Driver salaries in the ABB FIA Formula E Championship are causing concern among some teams and manufacturers after an increase in some recent contracts.
The all-electric championship has seen the remuneration of some of its star drivers escalate significantly in the last two seasons.
E-racing365 understands that a small group of the series’ top drivers are currently earning between €1 million ($1.13 million) and €1.6 million ($1.81 million) per season.
This doesn’t include personal endorsements which most drivers are allowed to some degree within their contracts.
While these figures are conservative compared to Formula 1 and NASCAR earnings, it puts the top Formula E drivers now on an even earning potential to some current and established IndyCar drivers, not including prize money bonuses.
Formula E has always prided itself on its cost-efficient ethos but recent speculation on the earnings of some drivers is believed to have caused concern.
Head of Audi Sport Dieter Gass thinks that any drivers that are paid premium rates have largely earned their value because of the specialist nature of competing at the top in Formula E.
“At the end of the day, Formula E is a championship where the driver does make a difference,” Gass told e-racing365.
“You pay for what you want to have and what you want to achieve. If the best driver is worth the money to win, you’re going to pay it.”
Gass conceded that issues could arise should Formula E continue to grow at the same rate it has over its first five years of existence.
“I do see potential issues ahead though because it is still growing but growing quickly,” he said.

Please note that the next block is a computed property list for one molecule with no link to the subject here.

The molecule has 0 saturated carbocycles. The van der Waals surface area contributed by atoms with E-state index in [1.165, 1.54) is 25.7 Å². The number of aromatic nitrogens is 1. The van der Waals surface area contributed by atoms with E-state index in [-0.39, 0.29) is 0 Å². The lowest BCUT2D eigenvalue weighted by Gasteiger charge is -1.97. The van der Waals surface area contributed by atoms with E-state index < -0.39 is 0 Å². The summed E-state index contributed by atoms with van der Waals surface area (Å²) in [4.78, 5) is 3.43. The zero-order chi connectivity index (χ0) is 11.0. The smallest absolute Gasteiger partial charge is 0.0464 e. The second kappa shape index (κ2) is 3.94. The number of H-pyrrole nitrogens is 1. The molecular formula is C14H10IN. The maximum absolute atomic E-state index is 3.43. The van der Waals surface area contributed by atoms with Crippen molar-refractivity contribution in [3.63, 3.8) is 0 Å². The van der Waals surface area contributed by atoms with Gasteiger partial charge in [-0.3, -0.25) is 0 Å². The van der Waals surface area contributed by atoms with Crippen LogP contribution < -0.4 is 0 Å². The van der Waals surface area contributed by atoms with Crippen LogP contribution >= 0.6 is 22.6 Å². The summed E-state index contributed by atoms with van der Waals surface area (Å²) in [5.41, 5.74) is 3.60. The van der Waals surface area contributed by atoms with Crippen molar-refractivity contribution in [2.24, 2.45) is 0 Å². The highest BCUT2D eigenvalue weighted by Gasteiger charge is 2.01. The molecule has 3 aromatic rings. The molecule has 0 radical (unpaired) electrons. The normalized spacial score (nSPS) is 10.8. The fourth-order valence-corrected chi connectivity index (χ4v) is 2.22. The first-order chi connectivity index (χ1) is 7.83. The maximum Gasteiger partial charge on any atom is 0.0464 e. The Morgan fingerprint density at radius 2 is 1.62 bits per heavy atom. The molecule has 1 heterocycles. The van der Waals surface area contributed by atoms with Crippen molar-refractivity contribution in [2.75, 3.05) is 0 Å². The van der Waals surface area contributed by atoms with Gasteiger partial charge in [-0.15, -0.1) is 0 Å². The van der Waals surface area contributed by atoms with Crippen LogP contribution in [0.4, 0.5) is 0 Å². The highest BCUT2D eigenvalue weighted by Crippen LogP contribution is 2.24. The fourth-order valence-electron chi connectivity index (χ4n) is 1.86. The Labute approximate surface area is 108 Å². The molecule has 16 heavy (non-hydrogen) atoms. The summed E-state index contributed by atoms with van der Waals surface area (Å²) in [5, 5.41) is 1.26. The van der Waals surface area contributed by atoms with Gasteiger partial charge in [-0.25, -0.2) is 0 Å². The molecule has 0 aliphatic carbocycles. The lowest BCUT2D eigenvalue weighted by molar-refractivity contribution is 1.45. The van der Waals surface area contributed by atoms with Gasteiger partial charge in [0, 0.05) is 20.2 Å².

“Is it going to be too high? We need to wait, I think. It’s too early days to say that.”
Panasonic Jaguar Racing team principal and Formula E Teams & Manufacturers Association chairman James Barclay says that Formula E’s cost-effective ethos could be tested by escalating driver salaries.
“Everyone is fully aware that it is something that we need to be careful doesn’t get out of kilter with the championship’s structure,” Barclay told e-racing365.
“Things have to move at the right pace so it could be a concern from that point of view yes. We have to look at the long-term health of this championship in all areas.”
Driver Market “More Complex”
Formula E’s unique December-to-July season gives it an added complexity when it comes to contract negotiations, explained Gass.
By the time a Formula E team has to conclude a contract with a driver, other championships are usually yet to reveal their race calendar for the next year.
“On one hand, there’s as well the risk that it will be more difficult for drivers to do two championships in parallel, because you cannot commit,” said Gass.
“You risk as well to potentially close doors in another championship because we have to commit very early to Formula E.
“For sure the driver market has become a lot more complex now.”